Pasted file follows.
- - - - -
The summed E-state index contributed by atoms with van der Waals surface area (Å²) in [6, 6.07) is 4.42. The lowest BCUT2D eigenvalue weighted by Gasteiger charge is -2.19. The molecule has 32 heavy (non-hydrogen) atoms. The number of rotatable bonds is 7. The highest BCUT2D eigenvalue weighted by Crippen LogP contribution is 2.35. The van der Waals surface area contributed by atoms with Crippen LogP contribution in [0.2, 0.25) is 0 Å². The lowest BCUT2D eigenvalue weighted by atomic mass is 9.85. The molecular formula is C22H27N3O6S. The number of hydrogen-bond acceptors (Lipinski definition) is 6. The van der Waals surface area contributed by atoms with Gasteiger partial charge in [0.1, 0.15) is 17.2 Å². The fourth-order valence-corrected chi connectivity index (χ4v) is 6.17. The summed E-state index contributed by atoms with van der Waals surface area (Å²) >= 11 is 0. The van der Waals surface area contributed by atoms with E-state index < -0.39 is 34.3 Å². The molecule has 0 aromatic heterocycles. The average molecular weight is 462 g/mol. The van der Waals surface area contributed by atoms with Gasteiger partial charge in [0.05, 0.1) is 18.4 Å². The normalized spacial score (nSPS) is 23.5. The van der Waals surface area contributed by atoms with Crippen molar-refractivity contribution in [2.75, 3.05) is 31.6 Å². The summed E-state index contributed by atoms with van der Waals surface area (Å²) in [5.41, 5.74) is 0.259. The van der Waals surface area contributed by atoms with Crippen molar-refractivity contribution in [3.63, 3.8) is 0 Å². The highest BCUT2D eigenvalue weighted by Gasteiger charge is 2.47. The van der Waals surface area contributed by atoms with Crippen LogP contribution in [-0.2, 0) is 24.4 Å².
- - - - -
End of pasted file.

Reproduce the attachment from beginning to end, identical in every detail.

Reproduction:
The summed E-state index contributed by atoms with van der Waals surface area (Å²) in [6, 6.07) is 4.42. The lowest BCUT2D eigenvalue weighted by Gasteiger charge is -2.19. The molecule has 32 heavy (non-hydrogen) atoms. The number of rotatable bonds is 7. The highest BCUT2D eigenvalue weighted by Crippen LogP contribution is 2.35. The van der Waals surface area contributed by atoms with Crippen LogP contribution in [0.2, 0.25) is 0 Å². The lowest BCUT2D eigenvalue weighted by atomic mass is 9.85. The molecular formula is C22H27N3O6S. The number of hydrogen-bond acceptors (Lipinski definition) is 6. The van der Waals surface area contributed by atoms with Gasteiger partial charge in [0.1, 0.15) is 17.2 Å². The fourth-order valence-corrected chi connectivity index (χ4v) is 6.17. The summed E-state index contributed by atoms with van der Waals surface area (Å²) >= 11 is 0. The van der Waals surface area contributed by atoms with E-state index < -0.39 is 34.3 Å². The molecule has 0 aromatic heterocycles. The average molecular weight is 462 g/mol. The van der Waals surface area contributed by atoms with Gasteiger partial charge in [0.05, 0.1) is 18.4 Å². The normalized spacial score (nSPS) is 23.5. The van der Waals surface area contributed by atoms with Crippen molar-refractivity contribution in [2.75, 3.05) is 31.6 Å². The summed E-state index contributed by atoms with van der Waals surface area (Å²) in [5.41, 5.74) is 0.259. The van der Waals surface area contributed by atoms with Crippen molar-refractivity contribution in [3.63, 3.8) is 0 Å². The highest BCUT2D eigenvalue weighted by Gasteiger charge is 2.47. The van der Waals surface area contributed by atoms with Crippen LogP contribution in [-0.2, 0) is 24.4 Å².